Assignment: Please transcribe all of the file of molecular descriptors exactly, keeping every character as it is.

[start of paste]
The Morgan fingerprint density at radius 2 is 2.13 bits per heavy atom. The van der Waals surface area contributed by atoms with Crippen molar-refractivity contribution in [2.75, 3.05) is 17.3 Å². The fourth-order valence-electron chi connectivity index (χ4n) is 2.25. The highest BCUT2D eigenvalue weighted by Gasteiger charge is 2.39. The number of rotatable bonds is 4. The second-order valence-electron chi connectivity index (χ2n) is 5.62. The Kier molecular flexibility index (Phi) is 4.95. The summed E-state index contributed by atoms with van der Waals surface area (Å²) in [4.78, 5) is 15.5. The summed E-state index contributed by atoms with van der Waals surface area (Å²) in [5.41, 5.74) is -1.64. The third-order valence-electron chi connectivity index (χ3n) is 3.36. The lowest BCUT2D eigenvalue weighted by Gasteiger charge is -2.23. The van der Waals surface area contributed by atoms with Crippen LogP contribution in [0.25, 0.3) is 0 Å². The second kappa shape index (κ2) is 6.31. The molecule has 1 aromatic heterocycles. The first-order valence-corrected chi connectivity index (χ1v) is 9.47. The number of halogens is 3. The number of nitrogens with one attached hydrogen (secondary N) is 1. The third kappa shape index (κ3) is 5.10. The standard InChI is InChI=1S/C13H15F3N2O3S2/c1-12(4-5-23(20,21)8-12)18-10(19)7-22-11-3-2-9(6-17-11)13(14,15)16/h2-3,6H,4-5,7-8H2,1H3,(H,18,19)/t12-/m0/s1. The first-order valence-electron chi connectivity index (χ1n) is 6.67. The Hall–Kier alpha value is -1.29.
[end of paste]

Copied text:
The Morgan fingerprint density at radius 2 is 2.13 bits per heavy atom. The van der Waals surface area contributed by atoms with Crippen molar-refractivity contribution in [2.75, 3.05) is 17.3 Å². The fourth-order valence-electron chi connectivity index (χ4n) is 2.25. The highest BCUT2D eigenvalue weighted by Gasteiger charge is 2.39. The number of rotatable bonds is 4. The second-order valence-electron chi connectivity index (χ2n) is 5.62. The Kier molecular flexibility index (Phi) is 4.95. The summed E-state index contributed by atoms with van der Waals surface area (Å²) in [4.78, 5) is 15.5. The summed E-state index contributed by atoms with van der Waals surface area (Å²) in [5.41, 5.74) is -1.64. The third-order valence-electron chi connectivity index (χ3n) is 3.36. The lowest BCUT2D eigenvalue weighted by Gasteiger charge is -2.23. The van der Waals surface area contributed by atoms with Crippen LogP contribution in [0.25, 0.3) is 0 Å². The second kappa shape index (κ2) is 6.31. The molecule has 1 aromatic heterocycles. The first-order valence-corrected chi connectivity index (χ1v) is 9.47. The number of halogens is 3. The number of nitrogens with one attached hydrogen (secondary N) is 1. The third kappa shape index (κ3) is 5.10. The standard InChI is InChI=1S/C13H15F3N2O3S2/c1-12(4-5-23(20,21)8-12)18-10(19)7-22-11-3-2-9(6-17-11)13(14,15)16/h2-3,6H,4-5,7-8H2,1H3,(H,18,19)/t12-/m0/s1. The first-order valence-electron chi connectivity index (χ1n) is 6.67. The Hall–Kier alpha value is -1.29.